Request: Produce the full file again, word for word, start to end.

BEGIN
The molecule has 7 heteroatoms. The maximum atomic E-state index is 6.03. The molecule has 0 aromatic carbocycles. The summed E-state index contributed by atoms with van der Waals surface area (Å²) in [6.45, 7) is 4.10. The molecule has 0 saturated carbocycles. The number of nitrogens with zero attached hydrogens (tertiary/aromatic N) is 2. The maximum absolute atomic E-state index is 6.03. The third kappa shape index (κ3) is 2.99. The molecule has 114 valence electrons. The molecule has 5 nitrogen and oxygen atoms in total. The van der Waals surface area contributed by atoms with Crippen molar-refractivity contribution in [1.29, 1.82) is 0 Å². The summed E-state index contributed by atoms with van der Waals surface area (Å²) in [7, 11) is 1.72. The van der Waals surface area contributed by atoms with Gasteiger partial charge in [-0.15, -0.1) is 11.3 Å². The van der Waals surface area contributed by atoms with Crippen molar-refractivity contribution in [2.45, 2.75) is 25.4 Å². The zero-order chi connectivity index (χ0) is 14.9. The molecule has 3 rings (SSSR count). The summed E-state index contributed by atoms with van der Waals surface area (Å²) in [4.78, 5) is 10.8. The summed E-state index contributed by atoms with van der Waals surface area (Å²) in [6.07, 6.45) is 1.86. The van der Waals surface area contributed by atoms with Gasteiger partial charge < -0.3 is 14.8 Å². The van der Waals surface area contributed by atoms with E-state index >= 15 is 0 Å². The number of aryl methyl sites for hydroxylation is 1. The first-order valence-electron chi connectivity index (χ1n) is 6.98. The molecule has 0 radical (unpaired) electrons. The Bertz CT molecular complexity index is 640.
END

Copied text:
The molecule has 7 heteroatoms. The maximum atomic E-state index is 6.03. The molecule has 0 aromatic carbocycles. The summed E-state index contributed by atoms with van der Waals surface area (Å²) in [6.45, 7) is 4.10. The molecule has 0 saturated carbocycles. The number of nitrogens with zero attached hydrogens (tertiary/aromatic N) is 2. The maximum absolute atomic E-state index is 6.03. The third kappa shape index (κ3) is 2.99. The molecule has 114 valence electrons. The molecule has 5 nitrogen and oxygen atoms in total. The van der Waals surface area contributed by atoms with Crippen molar-refractivity contribution in [1.29, 1.82) is 0 Å². The summed E-state index contributed by atoms with van der Waals surface area (Å²) in [7, 11) is 1.72. The van der Waals surface area contributed by atoms with Gasteiger partial charge in [-0.15, -0.1) is 11.3 Å². The van der Waals surface area contributed by atoms with Crippen molar-refractivity contribution in [2.45, 2.75) is 25.4 Å². The zero-order chi connectivity index (χ0) is 14.9. The molecule has 3 rings (SSSR count). The summed E-state index contributed by atoms with van der Waals surface area (Å²) in [4.78, 5) is 10.8. The summed E-state index contributed by atoms with van der Waals surface area (Å²) in [6.07, 6.45) is 1.86. The van der Waals surface area contributed by atoms with Gasteiger partial charge < -0.3 is 14.8 Å². The van der Waals surface area contributed by atoms with E-state index >= 15 is 0 Å². The number of aryl methyl sites for hydroxylation is 1. The first-order valence-electron chi connectivity index (χ1n) is 6.98. The molecule has 0 radical (unpaired) electrons. The Bertz CT molecular complexity index is 640.